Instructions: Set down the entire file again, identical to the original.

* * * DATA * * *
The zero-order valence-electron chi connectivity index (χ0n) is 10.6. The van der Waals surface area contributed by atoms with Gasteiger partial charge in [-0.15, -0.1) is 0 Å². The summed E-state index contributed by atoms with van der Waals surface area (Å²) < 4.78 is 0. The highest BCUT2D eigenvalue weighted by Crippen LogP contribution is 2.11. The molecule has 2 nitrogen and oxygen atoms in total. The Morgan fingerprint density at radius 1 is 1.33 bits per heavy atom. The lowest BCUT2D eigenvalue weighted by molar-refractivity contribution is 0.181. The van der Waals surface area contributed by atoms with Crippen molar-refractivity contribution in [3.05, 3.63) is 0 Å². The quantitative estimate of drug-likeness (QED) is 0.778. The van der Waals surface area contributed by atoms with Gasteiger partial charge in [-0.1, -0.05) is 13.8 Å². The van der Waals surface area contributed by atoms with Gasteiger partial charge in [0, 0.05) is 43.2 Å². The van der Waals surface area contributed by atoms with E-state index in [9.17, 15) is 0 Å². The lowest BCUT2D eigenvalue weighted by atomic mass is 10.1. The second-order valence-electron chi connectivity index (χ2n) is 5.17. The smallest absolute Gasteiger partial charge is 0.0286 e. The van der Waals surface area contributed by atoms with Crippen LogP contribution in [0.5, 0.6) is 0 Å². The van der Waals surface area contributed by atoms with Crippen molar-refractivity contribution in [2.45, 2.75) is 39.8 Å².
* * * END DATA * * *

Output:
The zero-order valence-electron chi connectivity index (χ0n) is 10.6. The van der Waals surface area contributed by atoms with Gasteiger partial charge in [-0.15, -0.1) is 0 Å². The summed E-state index contributed by atoms with van der Waals surface area (Å²) < 4.78 is 0. The highest BCUT2D eigenvalue weighted by Crippen LogP contribution is 2.11. The molecule has 2 nitrogen and oxygen atoms in total. The Morgan fingerprint density at radius 1 is 1.33 bits per heavy atom. The lowest BCUT2D eigenvalue weighted by molar-refractivity contribution is 0.181. The van der Waals surface area contributed by atoms with Crippen molar-refractivity contribution in [3.05, 3.63) is 0 Å². The quantitative estimate of drug-likeness (QED) is 0.778. The van der Waals surface area contributed by atoms with Gasteiger partial charge in [-0.1, -0.05) is 13.8 Å². The van der Waals surface area contributed by atoms with Gasteiger partial charge in [0, 0.05) is 43.2 Å². The van der Waals surface area contributed by atoms with E-state index in [9.17, 15) is 0 Å². The lowest BCUT2D eigenvalue weighted by atomic mass is 10.1. The second-order valence-electron chi connectivity index (χ2n) is 5.17. The smallest absolute Gasteiger partial charge is 0.0286 e. The van der Waals surface area contributed by atoms with Crippen LogP contribution in [0.5, 0.6) is 0 Å². The van der Waals surface area contributed by atoms with Crippen molar-refractivity contribution in [2.45, 2.75) is 39.8 Å².